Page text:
National strike action to disrupt public transport networks on Monday

National strike action to disrupt public transport networks on Monday
Credit:STIB/MIVB

Public transport services operated by De Lijn and STIB are expected to be disrupted by a national day of action by trade unions on Monday 6 December.

Both companies have said that services will not run to usual schedules as a result of the strike. However, Belgian railway company SNCB had said that its services will not be impacted on Monday and will be operating as usual.

The socialist trade union ABVV and the Christian trade union ACV have planned strikes on Brussels streets on Monday in protest against the 1996 wage standard law and against what they call the “cutting back” of trade union freedoms. The liberal union ACLVB will concentrate on local actions.

Flemish public transport company De Lijn has said that it expects a disruption of services and announced that it is working on an alternative timetable based on the number of staff members that have said they will be working.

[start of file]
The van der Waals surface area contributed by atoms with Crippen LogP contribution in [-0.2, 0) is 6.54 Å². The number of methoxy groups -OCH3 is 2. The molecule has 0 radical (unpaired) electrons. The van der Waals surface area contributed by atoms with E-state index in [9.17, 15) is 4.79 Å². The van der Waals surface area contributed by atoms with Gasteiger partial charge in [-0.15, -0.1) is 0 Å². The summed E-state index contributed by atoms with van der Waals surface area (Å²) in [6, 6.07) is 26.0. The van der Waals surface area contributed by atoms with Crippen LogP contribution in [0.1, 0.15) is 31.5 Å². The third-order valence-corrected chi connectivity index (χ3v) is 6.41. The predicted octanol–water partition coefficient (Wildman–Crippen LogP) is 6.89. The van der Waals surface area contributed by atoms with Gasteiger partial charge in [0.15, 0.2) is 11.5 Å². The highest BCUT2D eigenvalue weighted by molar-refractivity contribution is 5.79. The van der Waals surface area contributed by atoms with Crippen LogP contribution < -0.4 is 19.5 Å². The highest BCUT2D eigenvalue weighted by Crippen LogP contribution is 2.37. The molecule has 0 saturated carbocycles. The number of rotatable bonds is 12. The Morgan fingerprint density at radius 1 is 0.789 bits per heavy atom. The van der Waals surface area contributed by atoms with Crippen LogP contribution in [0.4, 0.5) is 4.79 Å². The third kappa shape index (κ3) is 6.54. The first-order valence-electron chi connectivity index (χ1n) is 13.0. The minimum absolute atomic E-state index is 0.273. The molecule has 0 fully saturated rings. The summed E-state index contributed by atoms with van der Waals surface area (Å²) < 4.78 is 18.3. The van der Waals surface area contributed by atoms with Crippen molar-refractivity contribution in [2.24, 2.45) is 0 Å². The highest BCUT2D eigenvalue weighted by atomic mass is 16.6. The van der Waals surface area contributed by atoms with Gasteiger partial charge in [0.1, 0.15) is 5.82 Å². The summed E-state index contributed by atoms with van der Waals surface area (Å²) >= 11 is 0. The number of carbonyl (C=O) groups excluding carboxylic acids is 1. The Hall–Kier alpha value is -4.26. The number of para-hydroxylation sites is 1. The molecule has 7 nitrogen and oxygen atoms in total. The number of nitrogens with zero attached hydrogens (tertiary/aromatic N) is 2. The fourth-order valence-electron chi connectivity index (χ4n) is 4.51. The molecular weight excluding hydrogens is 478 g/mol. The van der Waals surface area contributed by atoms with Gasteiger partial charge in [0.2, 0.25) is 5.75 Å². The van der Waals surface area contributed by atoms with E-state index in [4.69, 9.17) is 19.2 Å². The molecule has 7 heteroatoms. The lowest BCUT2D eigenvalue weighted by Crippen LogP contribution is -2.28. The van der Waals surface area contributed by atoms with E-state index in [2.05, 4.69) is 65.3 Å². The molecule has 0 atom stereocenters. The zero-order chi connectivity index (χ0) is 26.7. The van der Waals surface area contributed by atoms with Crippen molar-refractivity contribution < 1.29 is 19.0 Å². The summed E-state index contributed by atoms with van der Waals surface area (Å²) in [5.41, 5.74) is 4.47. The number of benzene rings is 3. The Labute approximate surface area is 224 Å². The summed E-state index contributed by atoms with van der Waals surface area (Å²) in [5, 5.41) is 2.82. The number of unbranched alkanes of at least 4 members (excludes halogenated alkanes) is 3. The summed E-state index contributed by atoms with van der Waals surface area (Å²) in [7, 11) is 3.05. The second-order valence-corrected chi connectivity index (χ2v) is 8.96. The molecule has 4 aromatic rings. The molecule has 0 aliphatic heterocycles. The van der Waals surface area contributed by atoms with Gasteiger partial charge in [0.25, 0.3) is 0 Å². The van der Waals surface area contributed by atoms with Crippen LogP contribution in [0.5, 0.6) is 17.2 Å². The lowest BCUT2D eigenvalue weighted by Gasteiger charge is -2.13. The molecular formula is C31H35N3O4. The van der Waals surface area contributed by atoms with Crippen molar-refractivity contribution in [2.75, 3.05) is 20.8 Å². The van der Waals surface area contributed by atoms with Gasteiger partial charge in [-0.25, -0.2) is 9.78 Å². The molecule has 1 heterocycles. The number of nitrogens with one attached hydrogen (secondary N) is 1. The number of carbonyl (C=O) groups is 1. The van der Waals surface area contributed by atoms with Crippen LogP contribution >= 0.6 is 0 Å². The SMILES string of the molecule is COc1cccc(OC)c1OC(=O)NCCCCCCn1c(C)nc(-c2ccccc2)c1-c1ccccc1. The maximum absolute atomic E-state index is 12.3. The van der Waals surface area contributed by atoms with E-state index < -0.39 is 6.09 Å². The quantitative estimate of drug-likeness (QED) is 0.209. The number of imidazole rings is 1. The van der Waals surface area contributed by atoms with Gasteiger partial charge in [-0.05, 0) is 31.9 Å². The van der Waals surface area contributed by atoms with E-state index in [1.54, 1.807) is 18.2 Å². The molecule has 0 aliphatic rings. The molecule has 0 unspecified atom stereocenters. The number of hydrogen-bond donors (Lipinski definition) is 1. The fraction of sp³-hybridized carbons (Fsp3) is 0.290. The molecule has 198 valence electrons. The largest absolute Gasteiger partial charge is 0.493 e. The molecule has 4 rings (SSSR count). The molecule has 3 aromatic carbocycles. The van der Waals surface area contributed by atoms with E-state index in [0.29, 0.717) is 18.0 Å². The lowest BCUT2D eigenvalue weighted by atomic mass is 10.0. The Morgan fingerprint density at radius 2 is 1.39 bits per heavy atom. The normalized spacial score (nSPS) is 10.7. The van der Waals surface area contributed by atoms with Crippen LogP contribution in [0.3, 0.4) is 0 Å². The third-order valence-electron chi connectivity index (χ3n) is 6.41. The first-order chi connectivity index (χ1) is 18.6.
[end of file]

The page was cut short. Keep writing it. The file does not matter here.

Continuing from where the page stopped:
The tweet reads: “Due to a national day of action by the trade unions on Monday 6/12, our service will be disrupted. We are working out an alternative service. This will be available on Sat 4/12.”

De Lijn was already experiencing disruptions to its services due to staff shortages from coronavirus infections. Last week, the absence among staff members averaged 12%, resulting in some services being cancelled, as is the case with SNCB’s services.

Meanwhile, Brussels public transport company STIB said the national demonstration will impact its network, both due to staff participating in the strikes as well as the demonstration itself, which will block various lines.

‘It is difficult to estimate the extent of the disruption at this time. STIB advises travellers to plan as many alternatives to public transport as possible for their journeys in the capital on Monday,’ a statement on its website announced. The company said it will give real-time updates on disruptions.

SNCB spokesperson Bart Crols told Belga News Agency that the railway company “in theory does not expect any impact on train traffic.”


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